• nicoleandmaggie Says:

        ah, developmental changes… keeping us up at night and messing with our routines…

  6. hush Says:

    “I think the folks with the 10 and 12 year old cosleepers (if they actually exist) are ones for whom cosleeping was always a forbidden treat.”

    Yes they exist, and I was (and am) one. I co-slept with my parents from birth until I was about 11 years old. Then we got a dog, so I left my parents’ bed and co-slept with my dog. Now I co-sleep with my DH, DS, and dog (our DD prefers to sleep alone). In my family of origin, co-sleeping was never “forbidden,” nor was it required. The kids were able to choose for themselves. Turns out I just really like to sleep with other people and/or animals. Fortunately, my parents respected my choices about sleep arrangements from an early age – that’s one thing they definitely got right.

    • nicoleandmaggie Says:

      ok, how about corrected, “with 10 and 12 year old cosleepers who don’t want their children to be sleeping with them”

    • Jacq Says:

      I’m with hush – I just like sleeping with other breathing things in the bed and I like cuddling – dogs, cats, kids… My nieces and nephews would argue about who got to sleep with me when they were little and I would come to visit. I think the boys stopped asking when they were around 9 or so. Maybe it’s from growing up sleeping with my 2 sisters in a double bed but even in my 20’s, I’d sleep with friends if we were traveling. We’d put a pillow in between us though because apparently I cuddle when I’m sleeping and that was kind of creepy for them.

  7. MutantSupermodel Says:

    I let them sleep in my bed as babies and then moved them over at around 6 months. Now as older kids, sleeping in my bed is a major treat. It’s awesome with the older two. The youngest it’s still nightmarish because he’s so physically active, I don’t sleep well with him in my bed. When we were going through the separation, Daughter was having a rough time. Therapist suggested co-sleeping a bit now and then. It worked wonders and she went back to regularly sleeping in her bed on her own. I’ve said it once and I’ll probably say it a billion times. You’ve got to do what you’re ok with. You’ve got to do what lets YOU sleep at night (in this sense, literally I guess).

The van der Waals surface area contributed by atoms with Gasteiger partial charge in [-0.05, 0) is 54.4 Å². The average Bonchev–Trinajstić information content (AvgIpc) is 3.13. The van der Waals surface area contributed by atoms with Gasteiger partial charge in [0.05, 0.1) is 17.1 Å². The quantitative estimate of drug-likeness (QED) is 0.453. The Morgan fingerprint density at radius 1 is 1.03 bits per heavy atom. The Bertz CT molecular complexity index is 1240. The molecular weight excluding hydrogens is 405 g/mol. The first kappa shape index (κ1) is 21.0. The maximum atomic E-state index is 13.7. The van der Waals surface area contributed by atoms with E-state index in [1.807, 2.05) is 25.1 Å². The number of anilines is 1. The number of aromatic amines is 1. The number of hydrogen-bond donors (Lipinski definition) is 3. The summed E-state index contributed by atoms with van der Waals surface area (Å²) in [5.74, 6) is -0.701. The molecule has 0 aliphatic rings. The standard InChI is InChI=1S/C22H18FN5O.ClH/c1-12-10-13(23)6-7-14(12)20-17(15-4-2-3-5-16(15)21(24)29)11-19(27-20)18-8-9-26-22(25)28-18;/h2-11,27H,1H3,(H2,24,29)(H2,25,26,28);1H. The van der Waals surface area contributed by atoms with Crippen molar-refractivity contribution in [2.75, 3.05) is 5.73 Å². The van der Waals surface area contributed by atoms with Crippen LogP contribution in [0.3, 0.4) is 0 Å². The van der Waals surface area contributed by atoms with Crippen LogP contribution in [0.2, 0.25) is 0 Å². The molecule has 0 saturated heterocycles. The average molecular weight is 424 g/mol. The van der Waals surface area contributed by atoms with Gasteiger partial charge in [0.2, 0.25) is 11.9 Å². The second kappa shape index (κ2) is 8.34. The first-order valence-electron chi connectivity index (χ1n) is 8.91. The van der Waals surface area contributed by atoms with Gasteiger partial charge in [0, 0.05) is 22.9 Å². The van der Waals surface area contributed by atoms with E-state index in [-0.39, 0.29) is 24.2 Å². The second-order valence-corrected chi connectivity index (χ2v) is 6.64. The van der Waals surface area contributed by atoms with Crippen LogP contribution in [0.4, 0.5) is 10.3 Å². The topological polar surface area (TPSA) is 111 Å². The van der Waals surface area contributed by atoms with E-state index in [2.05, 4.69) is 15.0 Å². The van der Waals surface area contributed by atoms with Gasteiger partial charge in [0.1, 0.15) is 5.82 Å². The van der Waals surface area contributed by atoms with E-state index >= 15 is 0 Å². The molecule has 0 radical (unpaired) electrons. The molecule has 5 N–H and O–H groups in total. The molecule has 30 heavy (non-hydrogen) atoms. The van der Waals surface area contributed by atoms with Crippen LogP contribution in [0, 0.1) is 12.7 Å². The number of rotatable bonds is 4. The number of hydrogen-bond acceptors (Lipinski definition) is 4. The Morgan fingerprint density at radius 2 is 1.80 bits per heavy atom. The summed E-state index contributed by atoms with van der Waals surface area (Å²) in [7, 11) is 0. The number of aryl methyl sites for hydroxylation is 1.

8. Zee Says:

    I have done all of the various methods with our baby girl. Co-slept when she was an infant, crib next to bed, the no-cry-sleep solution, etc, you name it and I have read or tried it. I was totally against CIO, couldn’t stand the thought of not responding to her cries, but after 7 months of sleeping (at best) in 1.5 hr increments, then almost crashing my car on the way to work because I fell asleep at the wheel, I decided CIO was worth a try. It worked like a charm, after three nights with max 30 min of crying, she started falling asleep easily and sleeping for 4-5 hr stretches. Her naps got better too. Two months later this is still the case. I LOVE CIO, I feel like it saved my life and my sanity. I added up the total amount of crying (because I kept a log like a good nerd) and it came to 4 hrs in 3 nights. Considering how much she cried at night from her frequent wake-ups and refusal to fall back asleep I think she actually cried less with CIO. Also I totally agree that sometime after month 4 her cries went from painfully desperate to a gradient of ‘I am annoyed’ to ‘I really don’t like this’ and very rarely ‘I am freaking out and super scared’. The CIO cries for her were more of the ‘I am annoyed’ variety and much easier to tolerate.

  9. Molly On Money Says:

    My daughter slept with me until she was 3. I didn’t have space for a crib! It made sense (rule #1 of parenting, ‘do what makes sense to you’).
    I had a childhood friend that came over for a visit . Her son was one month younger than my daughter. When she entered my 700 sq ft studio she asked, so where do you all sleep? ‘In the bed’ I answered. ‘Both of you?!’ she replied. That’s when I realized I was doing something not everyone approved of.
    The other consideration most parenting books don’t take into account is what to do when you don’t have a separate room to put the kid. She mostly nodded off while I read my book next to her. I have to admit it was hard as she got older and still wanted me to sit next to her (for hours) as she fell asleep.

  10. prodigal academic Says:

    Not about co-sleeping, but I let our kids sleep in an infant swing until they got large enough to burn out the motors. Neither one would sleep more than an hour at a time any other way. Going from 1 hour to 2 hours at a time was sheer bliss, and when that moved to 4-5 hours at a time, we were psyched beyond belief. We kept the swing in the same room as us, and I woke whenever the “woosh woosh” noise changed (usually due to low battery). And yet, our kids somehow learned how to sleep while not in motion, defying the warnings.

    • nicoleandmaggie Says:

      It’s amazing how that happens. Somehow they end up going to college potty trained and sleeping in their own non-swinging beds.